Tips for Making a Better Shakshuka

A handful of top tips - and some interesting variations - on everyone's favorite egg-and-tomato-based dish.

Limor Laniado Tiroche
ShakshukaCredit: Limor Laniado Tiroche
Limor Laniado Tiroche

Green garlic arrived in the markets earlier than usual this year, apparently thanks to the plentiful rainfall. The garlic bulb is slender, pinkish-white in color, and its stalks are long and pale green. Green garlic, or baby garlic, is pulled from the damp soil before it matures and separates into cloves. Its taste is more delicate than that of mature garlic, and its fragrance is intoxicating.

When fresh garlic shows up in the markets I am reminded of goti - that was the name of a shakshuka dish I ate years ago in a little village in eastern Turkey. It was a thick shakshuka of sweet tomatoes, seasoned generously with green garlic. Browsing through Levantine culinary books, I came across an ancient recipe by the same name, probably from the days of the Ottoman Empire. The original shakshuka was a dish of vegetables seasoned with fresh garlic, goat meat and hard-boiled eggs. Over the years the meat gave way to tomatoes and peppers. Possibly because of its beauty, a good shakshuka causes diners to purr with pleasure. Or perhaps the secret of its charm lies in wiping up the thick sauce with challah, pita or a good baguette.

Below are two shakshuka recipes that are suitable for a proper breakfast, Shabbat brunch, or a light and nourishing family supper. But, before getting down to it, there are a few rules that should be followed:

Vegetables: Use ripe tomatoes that are rich in lycopene (the pigment that gives tomatoes their color - look for ones that are deep red ), which taste sweet even when eaten raw. If it's not prime tomato season, it is preferable to use high-quality canned tomatoes from Italy. A good tomato sauce will be seasoned with aromatic olive oil, green garlic and fresh spices. The name of the game is minimalism - no onions, peppers, celery or carrots. Red peppers may be added to shakshuka alongside the eggs, but not as part of the sauce. If green garlic season is over, substitute regular garlic at a ratio of half a clove per stalk of fresh garlic.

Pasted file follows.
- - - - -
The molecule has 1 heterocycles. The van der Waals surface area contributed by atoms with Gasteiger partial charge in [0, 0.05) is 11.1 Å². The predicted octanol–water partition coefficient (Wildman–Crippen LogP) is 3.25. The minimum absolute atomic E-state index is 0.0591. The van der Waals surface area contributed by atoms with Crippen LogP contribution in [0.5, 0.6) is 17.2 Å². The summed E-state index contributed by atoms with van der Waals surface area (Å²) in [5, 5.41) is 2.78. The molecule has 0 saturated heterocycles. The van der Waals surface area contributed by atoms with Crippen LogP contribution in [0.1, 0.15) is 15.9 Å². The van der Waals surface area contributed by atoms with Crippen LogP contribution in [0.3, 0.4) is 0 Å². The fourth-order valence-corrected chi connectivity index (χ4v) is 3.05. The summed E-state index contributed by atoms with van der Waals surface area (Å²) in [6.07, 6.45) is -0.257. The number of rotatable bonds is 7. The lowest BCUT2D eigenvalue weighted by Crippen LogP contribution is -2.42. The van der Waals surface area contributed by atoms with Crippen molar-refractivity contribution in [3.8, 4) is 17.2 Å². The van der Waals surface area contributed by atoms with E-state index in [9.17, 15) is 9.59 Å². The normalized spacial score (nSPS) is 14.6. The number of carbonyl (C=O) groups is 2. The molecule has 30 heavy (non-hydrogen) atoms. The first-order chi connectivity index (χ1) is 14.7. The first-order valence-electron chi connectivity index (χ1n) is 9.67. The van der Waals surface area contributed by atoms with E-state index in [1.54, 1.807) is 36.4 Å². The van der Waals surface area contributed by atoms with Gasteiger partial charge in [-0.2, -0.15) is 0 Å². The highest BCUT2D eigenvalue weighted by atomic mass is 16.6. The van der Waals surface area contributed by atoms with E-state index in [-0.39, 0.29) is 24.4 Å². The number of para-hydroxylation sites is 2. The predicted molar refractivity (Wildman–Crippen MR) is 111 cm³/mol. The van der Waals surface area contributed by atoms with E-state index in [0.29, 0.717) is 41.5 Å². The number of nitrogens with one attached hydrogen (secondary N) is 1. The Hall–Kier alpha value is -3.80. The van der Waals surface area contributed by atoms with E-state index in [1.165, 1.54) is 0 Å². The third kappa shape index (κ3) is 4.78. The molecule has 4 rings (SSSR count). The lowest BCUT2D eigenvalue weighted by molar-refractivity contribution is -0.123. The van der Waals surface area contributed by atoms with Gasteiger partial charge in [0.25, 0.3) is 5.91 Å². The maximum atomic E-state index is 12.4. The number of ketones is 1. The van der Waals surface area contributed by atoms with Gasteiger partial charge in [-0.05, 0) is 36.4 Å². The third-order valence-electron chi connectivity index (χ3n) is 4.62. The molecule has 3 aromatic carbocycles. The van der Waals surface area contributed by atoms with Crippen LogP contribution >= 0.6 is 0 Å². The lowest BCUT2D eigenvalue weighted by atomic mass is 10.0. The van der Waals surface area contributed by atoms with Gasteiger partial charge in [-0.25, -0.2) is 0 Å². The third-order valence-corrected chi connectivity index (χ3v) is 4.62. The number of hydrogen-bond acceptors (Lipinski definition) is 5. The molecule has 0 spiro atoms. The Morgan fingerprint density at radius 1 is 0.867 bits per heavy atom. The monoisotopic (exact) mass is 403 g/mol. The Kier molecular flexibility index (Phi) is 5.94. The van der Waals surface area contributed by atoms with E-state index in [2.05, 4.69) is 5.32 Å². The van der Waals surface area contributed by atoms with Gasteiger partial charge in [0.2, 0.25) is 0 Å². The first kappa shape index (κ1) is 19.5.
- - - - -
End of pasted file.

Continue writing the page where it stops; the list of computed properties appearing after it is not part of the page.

Spices: Add all of the spices at the beginning of cooking, except for salt, which gets added at the end. It is important that the spices be as fresh as possible. Fry them in olive oil before adding the liquids to release their flavor and fragrance. The perfect seasoning for red shakshuka is cumin, caraway, paprika, black pepper and a little salt.

Liquids: If the sauce exudes a lot of liquid, cook it until most of the liquid has evaporated. By the time you add the eggs there should be no more than two tablespoons of liquid left in the pan. When adding the eggs, raise the heat slightly to maintain the temperature of the sauce and to sear it slightly, which upgrades it.

Eggs: Use fresh eggs. Take them out of the fridge ahead of time and add them to the dish at room temperature. A cold egg lowers the temperature of the sauce and cooks unevenly. Cooking the eggs is a stressful and problematic task because the whites take longer to cook than the yolks. Covering the pan so that heat from above speeds up the egg whites' cooking is only a partial solution - the yolks might get overcooked and become covered by a white membrane.

Precise cooking can be achieved by separating the eggs. First add the whites, cover the pan for three minutes or until the whites have set, and then add the yolks. Cook uncovered for 30 seconds and serve immediately. Another solution is to use only the yolks, in which case the cooking time will be very short, with no need to cover the pan. If you are short on time and separating eggs is out of the question, after adding the eggs to the dish use the back of a spoon to gently flatten and spread the whites collected around the yolks toward the edges of each egg. Cover the pan for a minute or two, while keeping a close eye on it to make sure the yolks don't set.

Extras: It is best to use only extras that enrich the texture and array of flavors. Add them when the tomato sauce is almost done, before adding the eggs or at the same time. Options include a merguez sausage that has been lightly fried and sliced into rings; cubes of roasted or fried eggplant; white cheeses like feta, mozzarella, ricotta, soft or hard goat cheese, Iraqi buffalo or thick labneh; chopped herbs such as basil, fresh za'atar (hyssop ), parsley and cilantro.

Serving: Shakshuka should be served in the pan it was cooked in, along with lemony tehina, scallions and radishes, and fresh bread, challah or baguette.



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